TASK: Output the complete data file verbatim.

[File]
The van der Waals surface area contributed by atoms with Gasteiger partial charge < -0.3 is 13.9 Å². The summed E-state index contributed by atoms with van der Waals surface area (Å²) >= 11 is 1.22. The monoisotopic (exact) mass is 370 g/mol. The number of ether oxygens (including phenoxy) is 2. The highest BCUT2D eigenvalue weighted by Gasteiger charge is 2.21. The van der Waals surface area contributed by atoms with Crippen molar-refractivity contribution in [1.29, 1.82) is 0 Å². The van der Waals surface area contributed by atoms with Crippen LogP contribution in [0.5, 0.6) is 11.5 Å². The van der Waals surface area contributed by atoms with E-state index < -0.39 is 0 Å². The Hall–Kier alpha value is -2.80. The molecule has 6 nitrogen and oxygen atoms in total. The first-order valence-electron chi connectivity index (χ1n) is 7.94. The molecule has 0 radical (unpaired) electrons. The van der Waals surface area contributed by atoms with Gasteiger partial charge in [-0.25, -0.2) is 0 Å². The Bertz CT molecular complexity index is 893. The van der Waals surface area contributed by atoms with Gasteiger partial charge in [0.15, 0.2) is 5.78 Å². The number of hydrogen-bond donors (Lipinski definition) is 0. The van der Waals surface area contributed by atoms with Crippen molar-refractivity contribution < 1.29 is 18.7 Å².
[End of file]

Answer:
The van der Waals surface area contributed by atoms with Gasteiger partial charge < -0.3 is 13.9 Å². The summed E-state index contributed by atoms with van der Waals surface area (Å²) >= 11 is 1.22. The monoisotopic (exact) mass is 370 g/mol. The number of ether oxygens (including phenoxy) is 2. The highest BCUT2D eigenvalue weighted by Gasteiger charge is 2.21. The van der Waals surface area contributed by atoms with Crippen molar-refractivity contribution in [1.29, 1.82) is 0 Å². The van der Waals surface area contributed by atoms with Crippen LogP contribution in [0.5, 0.6) is 11.5 Å². The van der Waals surface area contributed by atoms with E-state index < -0.39 is 0 Å². The Hall–Kier alpha value is -2.80. The molecule has 6 nitrogen and oxygen atoms in total. The first-order valence-electron chi connectivity index (χ1n) is 7.94. The molecule has 0 radical (unpaired) electrons. The van der Waals surface area contributed by atoms with Gasteiger partial charge in [-0.25, -0.2) is 0 Å². The Bertz CT molecular complexity index is 893. The van der Waals surface area contributed by atoms with Gasteiger partial charge in [0.15, 0.2) is 5.78 Å². The number of hydrogen-bond donors (Lipinski definition) is 0. The van der Waals surface area contributed by atoms with Crippen molar-refractivity contribution < 1.29 is 18.7 Å².